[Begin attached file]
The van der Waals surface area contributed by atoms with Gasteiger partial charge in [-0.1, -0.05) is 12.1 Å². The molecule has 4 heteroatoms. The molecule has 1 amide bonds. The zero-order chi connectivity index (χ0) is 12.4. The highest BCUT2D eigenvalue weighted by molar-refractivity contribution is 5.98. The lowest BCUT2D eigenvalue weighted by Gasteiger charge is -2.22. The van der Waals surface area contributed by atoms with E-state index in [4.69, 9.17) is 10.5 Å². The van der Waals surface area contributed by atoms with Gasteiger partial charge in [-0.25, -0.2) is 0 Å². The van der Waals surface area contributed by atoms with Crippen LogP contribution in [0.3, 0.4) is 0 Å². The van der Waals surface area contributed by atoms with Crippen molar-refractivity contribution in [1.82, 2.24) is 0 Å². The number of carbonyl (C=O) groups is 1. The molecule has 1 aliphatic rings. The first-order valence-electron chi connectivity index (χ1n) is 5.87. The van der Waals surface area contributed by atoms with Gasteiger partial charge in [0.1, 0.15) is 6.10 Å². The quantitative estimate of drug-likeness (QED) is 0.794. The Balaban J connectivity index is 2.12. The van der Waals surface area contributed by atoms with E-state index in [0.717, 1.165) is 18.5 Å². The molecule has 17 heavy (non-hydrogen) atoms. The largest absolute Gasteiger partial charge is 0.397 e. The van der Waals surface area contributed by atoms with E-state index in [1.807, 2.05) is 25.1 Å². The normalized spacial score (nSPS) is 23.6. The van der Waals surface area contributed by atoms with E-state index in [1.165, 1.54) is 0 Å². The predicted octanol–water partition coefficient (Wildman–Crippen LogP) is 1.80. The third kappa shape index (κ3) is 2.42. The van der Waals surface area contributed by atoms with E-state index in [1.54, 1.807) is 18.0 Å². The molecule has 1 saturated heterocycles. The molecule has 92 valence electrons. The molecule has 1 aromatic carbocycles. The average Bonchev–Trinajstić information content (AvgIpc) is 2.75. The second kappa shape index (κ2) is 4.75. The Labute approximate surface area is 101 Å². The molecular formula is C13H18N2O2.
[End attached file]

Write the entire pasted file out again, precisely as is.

The van der Waals surface area contributed by atoms with Gasteiger partial charge in [-0.1, -0.05) is 12.1 Å². The molecule has 4 heteroatoms. The molecule has 1 amide bonds. The zero-order chi connectivity index (χ0) is 12.4. The highest BCUT2D eigenvalue weighted by molar-refractivity contribution is 5.98. The lowest BCUT2D eigenvalue weighted by Gasteiger charge is -2.22. The van der Waals surface area contributed by atoms with E-state index in [4.69, 9.17) is 10.5 Å². The van der Waals surface area contributed by atoms with Gasteiger partial charge in [-0.25, -0.2) is 0 Å². The van der Waals surface area contributed by atoms with Crippen LogP contribution in [0.3, 0.4) is 0 Å². The van der Waals surface area contributed by atoms with Crippen molar-refractivity contribution in [1.82, 2.24) is 0 Å². The number of carbonyl (C=O) groups is 1. The molecule has 1 aliphatic rings. The first-order valence-electron chi connectivity index (χ1n) is 5.87. The van der Waals surface area contributed by atoms with Gasteiger partial charge in [0.1, 0.15) is 6.10 Å². The quantitative estimate of drug-likeness (QED) is 0.794. The Balaban J connectivity index is 2.12. The van der Waals surface area contributed by atoms with E-state index in [0.717, 1.165) is 18.5 Å². The molecule has 17 heavy (non-hydrogen) atoms. The largest absolute Gasteiger partial charge is 0.397 e. The van der Waals surface area contributed by atoms with E-state index in [1.807, 2.05) is 25.1 Å². The normalized spacial score (nSPS) is 23.6. The van der Waals surface area contributed by atoms with E-state index in [1.165, 1.54) is 0 Å². The predicted octanol–water partition coefficient (Wildman–Crippen LogP) is 1.80. The third kappa shape index (κ3) is 2.42. The van der Waals surface area contributed by atoms with E-state index in [1.54, 1.807) is 18.0 Å². The molecule has 1 saturated heterocycles. The molecule has 92 valence electrons. The molecule has 1 aromatic carbocycles. The average Bonchev–Trinajstić information content (AvgIpc) is 2.75. The second kappa shape index (κ2) is 4.75. The Labute approximate surface area is 101 Å². The molecular formula is C13H18N2O2.